OpenSpecimen (formerly caTissue) is a bio-bank management tool used to collect, manage, process, annotate and distribute bio-specimens and associated data to selected users.  At Johns Hopkins, OpenSpecimen is currently being used in Gastroenterology, Cardiology and Oncology. OpenSpecimen offers a comprehensive feature set, including: Biospecimen collection, inventory, and tracking Ability to track specimen events (thaws, spins, etc.) Customizable support for storage containers (i.e. freezers, shelves, racks, boxes, position) User-definable forms for patient, collection event, and specimen annotations Flexible specimen ordering and distribution workflows Graphical custom report builder Integrated bulk loading capabilities for existing data Support for multiple biorepositories and locations Mailing … Continue reading

ClinicalTrials.gov Program


The ClinicalTrials.gov program will assist investigators with: The ethical, scientific and legal reasons for clinical trials registration and reporting Which trials are required to be registered and the timelines Tips, tricks and helpful content to improve the process Up-to-date information on institutional and federal policies Direct effort upon request (billable/hr.) Please see the following publication, supported by the ICTR, detailing survey results of academic organizations Mayo-Wilson E, Heyward J, Keyes A, Reynolds J, White S, Atri N, Alexander C, Omar A, Ford DE, on behalf of the National Clinical Trials Registration and Results Reporting Taskforce Survey Subcommittee.  Clinical trial registration … Continue reading

Qualtrics Survey


What is Qualtrics? Qualtrics is the world’s leading enterprise survey company, used by 1,300 colleges and universities worldwide, including every major university in the United States. Qualtrics makes it easy to create and distribute engaging surveys. Qualtrics is free for use by all School of Medicine faculty, students and staff for research, evaluations, event registration and more. Surveys can be created and distributed by anyone with a current university login. In order to protect sensitive data, please use Qualtrics instead of Survey Monkey for your surveys. Beyond regular surveys, Qualtrics provides a rich set of features, including the ability to support: Sharing survey design … Continue reading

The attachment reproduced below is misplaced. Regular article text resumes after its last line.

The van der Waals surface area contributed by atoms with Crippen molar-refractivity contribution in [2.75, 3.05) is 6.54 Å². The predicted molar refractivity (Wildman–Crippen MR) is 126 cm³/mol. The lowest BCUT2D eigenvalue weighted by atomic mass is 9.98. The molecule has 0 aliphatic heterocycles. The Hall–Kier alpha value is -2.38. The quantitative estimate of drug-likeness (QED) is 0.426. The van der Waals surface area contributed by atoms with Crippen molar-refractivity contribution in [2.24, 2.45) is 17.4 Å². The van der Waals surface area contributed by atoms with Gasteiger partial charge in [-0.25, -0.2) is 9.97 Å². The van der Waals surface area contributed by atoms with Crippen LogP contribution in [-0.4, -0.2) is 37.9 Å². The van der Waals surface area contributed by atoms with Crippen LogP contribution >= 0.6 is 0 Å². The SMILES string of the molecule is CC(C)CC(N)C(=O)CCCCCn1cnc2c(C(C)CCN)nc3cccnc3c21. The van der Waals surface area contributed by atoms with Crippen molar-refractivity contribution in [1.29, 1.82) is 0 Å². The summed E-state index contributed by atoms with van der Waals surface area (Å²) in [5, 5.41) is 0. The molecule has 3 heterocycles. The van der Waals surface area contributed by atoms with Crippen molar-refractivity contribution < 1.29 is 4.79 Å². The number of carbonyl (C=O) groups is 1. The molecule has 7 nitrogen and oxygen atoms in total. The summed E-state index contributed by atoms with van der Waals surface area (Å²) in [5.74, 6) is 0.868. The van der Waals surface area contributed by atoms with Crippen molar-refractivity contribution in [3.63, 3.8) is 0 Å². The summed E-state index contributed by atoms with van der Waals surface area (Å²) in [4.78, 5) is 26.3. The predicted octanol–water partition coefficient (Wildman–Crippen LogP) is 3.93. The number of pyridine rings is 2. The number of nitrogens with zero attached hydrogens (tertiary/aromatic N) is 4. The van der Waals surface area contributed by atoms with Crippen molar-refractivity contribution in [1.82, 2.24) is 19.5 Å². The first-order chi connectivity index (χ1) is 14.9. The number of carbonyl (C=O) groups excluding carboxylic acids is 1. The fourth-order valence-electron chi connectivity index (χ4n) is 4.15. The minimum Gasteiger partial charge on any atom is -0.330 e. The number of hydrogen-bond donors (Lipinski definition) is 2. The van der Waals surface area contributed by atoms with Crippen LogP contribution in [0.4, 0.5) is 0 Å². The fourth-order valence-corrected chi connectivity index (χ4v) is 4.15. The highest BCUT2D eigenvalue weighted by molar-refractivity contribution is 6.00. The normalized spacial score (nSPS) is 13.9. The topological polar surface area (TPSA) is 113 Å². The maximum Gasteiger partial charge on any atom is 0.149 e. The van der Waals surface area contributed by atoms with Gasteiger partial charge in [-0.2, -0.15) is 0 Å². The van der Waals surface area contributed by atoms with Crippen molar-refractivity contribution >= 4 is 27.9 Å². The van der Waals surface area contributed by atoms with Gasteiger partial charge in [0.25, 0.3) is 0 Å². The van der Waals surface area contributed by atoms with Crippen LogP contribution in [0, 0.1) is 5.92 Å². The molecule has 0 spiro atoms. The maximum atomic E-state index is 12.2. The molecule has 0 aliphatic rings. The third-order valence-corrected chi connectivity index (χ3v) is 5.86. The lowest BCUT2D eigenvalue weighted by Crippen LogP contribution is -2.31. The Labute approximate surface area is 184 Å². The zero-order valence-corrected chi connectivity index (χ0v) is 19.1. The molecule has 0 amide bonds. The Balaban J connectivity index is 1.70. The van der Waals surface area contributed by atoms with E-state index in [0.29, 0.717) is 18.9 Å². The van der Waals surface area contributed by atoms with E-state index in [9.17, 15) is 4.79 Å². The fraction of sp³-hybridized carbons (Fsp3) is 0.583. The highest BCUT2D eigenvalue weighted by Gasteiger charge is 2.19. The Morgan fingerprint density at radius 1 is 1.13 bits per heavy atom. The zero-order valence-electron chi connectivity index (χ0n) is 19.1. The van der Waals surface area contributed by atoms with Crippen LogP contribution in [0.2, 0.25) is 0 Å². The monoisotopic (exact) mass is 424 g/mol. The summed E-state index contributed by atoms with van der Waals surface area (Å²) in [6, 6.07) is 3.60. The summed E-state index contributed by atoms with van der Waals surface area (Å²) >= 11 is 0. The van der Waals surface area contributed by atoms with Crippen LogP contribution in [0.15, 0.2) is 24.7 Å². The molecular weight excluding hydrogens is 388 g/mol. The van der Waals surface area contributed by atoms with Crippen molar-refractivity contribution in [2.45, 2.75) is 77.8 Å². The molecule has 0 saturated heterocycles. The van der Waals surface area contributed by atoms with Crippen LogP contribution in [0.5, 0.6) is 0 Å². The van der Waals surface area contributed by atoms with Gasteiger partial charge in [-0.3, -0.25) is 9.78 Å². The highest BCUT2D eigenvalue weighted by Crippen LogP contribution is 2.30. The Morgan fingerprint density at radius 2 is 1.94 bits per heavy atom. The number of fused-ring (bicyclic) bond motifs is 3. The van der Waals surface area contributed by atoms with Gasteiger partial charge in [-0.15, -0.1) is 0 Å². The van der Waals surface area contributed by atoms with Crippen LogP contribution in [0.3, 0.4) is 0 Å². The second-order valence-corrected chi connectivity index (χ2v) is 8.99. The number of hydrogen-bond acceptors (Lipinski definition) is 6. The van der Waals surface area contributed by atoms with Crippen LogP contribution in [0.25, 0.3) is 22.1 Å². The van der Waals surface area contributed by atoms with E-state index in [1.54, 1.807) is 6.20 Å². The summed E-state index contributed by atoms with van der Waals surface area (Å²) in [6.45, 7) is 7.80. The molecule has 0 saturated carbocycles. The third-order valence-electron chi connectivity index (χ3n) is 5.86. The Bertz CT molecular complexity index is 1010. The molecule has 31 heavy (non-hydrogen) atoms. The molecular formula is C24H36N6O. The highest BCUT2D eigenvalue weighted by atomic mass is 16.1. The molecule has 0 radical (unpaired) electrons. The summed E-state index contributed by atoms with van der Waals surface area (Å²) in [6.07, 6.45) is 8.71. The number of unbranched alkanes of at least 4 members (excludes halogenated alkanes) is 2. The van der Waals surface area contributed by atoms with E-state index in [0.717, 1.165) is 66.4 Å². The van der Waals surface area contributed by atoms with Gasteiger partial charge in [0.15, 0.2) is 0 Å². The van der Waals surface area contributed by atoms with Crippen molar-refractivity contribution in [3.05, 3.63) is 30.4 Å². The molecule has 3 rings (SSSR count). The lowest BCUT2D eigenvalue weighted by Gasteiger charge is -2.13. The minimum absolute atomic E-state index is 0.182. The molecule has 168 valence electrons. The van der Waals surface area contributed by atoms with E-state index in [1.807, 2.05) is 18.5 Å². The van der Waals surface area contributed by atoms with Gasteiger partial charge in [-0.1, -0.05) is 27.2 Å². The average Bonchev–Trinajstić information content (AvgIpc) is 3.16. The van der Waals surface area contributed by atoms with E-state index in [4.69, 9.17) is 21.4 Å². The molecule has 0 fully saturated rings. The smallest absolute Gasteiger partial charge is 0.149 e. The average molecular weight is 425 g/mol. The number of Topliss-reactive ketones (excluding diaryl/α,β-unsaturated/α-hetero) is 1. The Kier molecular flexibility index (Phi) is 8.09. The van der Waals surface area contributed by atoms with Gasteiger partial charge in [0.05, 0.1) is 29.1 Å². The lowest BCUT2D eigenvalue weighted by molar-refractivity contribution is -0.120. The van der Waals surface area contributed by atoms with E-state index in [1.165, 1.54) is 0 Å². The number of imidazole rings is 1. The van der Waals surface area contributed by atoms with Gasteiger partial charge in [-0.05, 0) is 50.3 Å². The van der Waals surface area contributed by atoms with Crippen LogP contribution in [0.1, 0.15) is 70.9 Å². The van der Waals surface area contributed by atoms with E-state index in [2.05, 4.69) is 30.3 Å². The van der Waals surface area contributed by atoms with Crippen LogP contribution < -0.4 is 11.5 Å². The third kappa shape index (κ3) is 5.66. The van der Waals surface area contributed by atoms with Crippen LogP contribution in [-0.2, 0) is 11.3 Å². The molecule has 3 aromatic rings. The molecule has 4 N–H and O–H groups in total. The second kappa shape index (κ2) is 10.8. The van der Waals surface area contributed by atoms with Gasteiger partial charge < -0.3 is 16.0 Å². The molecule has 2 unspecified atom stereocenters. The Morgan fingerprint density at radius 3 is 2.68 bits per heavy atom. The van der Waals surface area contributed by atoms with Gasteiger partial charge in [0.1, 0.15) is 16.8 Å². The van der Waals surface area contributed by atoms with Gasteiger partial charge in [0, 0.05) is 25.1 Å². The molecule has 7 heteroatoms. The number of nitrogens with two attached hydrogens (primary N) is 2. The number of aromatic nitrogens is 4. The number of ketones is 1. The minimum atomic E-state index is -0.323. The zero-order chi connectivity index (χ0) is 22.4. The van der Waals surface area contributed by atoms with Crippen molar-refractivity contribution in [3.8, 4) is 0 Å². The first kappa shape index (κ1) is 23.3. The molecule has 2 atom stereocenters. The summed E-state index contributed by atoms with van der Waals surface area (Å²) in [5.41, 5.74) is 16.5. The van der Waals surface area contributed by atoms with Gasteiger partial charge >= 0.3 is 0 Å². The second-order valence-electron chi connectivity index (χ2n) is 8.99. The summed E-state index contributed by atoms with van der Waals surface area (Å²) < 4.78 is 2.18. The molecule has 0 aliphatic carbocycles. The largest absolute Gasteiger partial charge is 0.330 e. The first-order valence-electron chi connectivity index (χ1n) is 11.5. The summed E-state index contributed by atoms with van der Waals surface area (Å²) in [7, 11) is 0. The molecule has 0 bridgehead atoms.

Center for Clinical Data Analysis (CCDA)


The Center for Clinical Data Analysis (CCDA) assists researchers with accessing clinical data for research purposes. The CCDA is staffed with experienced data analysts who will assist you with access to data while also helping you comply with Data Trust privacy and security regulations. Here is how it works:      

What Services Are Provided?

  1. Preliminary, anonymous data for feasibility, grant applications and statistical population sample-size estimates
  2. IRB-approved case-finding for study enrollment (mailings, phone solicitation), chart review, and cohort/case-control studies
  3. Natural Language Processing service–Text mining and information extraction methods to identify disease, medications, symptoms, and signs from clinical text, as well as artificial intelligence techniques for sentiment analysis, opinion mining, measuring cognitive ability, and exploring social determinants of health.